There’s nothing new or original in this novel. Touches of Doctor Who, perhaps. Touches of The Curious Incident Of The Dog In The Nighttime. Touches, indeed, of Eleanor Oliphant Is Perfectly Fine.
An outsider struggles to fit into humam society and ultimately fights to understand what it is to be human. Wrap that up with some science fiction and a very much secondary plot and you get The Humans.
Here, our outsider is an alien. A Vonnadorian. A Vonnadorian sent to Earth to prevent Professor Andrew Martin from disseminating a solution to the Reimann Hypothesis. I’m no mathematician but this seems to be a real world hypothesis broadly connected to the patterns behind the distribution of prime numbers. Apparently, prime numbers are so critical that this one piece of information would secure the next stage in human civilisation. Well. Okay. I’ll buy that as a premise.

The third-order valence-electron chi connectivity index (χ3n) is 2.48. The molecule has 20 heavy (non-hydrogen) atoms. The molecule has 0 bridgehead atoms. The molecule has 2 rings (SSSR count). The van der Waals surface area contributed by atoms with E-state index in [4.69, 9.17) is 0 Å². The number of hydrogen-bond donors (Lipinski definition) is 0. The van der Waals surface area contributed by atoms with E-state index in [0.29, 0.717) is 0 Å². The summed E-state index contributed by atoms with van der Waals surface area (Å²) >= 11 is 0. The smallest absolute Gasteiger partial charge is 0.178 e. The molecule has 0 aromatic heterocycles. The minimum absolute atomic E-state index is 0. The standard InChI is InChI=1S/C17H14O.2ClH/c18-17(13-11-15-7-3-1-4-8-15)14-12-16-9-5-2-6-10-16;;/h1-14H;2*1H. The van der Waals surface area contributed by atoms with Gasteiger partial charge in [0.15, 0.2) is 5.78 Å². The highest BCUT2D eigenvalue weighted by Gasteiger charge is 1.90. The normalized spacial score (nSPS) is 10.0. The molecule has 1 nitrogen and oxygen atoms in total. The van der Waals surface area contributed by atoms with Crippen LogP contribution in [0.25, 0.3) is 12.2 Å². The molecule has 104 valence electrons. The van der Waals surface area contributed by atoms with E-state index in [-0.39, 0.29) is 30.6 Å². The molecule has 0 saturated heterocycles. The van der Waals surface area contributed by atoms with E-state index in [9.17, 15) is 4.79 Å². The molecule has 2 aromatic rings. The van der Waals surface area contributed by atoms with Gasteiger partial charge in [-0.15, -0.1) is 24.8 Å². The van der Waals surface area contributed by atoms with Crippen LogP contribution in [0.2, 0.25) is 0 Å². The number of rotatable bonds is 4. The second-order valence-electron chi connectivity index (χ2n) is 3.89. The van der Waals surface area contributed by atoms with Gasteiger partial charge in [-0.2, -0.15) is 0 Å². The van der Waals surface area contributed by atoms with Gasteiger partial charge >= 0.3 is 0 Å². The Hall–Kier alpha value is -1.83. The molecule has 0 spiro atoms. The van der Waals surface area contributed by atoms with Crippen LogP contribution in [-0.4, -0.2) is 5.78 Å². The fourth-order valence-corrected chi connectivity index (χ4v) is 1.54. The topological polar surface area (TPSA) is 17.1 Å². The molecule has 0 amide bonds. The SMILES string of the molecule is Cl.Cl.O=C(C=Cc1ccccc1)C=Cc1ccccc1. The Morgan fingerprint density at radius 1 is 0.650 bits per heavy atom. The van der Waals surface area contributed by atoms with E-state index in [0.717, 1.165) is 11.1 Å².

And the civilised, rational and immortal Vonnadorian hosts had decreed that humans were too violent, venal and vapid for that sort of advancement. Too contradictory. Too emotional.
So they murdered Andrew Martin and put our narrator into his life in order to destroy his solution and anyone else he may have informed, including his colleagues, co-workers, his mum, his wife and child.
It comes as no surprise that the mission gets derailed when the narrator develops attachments, discovers his own emotions, allows himself to fall in love with Professor Martin’s wife. Spock balanced by Kirk; Data by Riker.
Nothing new but thoroughly enjoyable and amusing in places.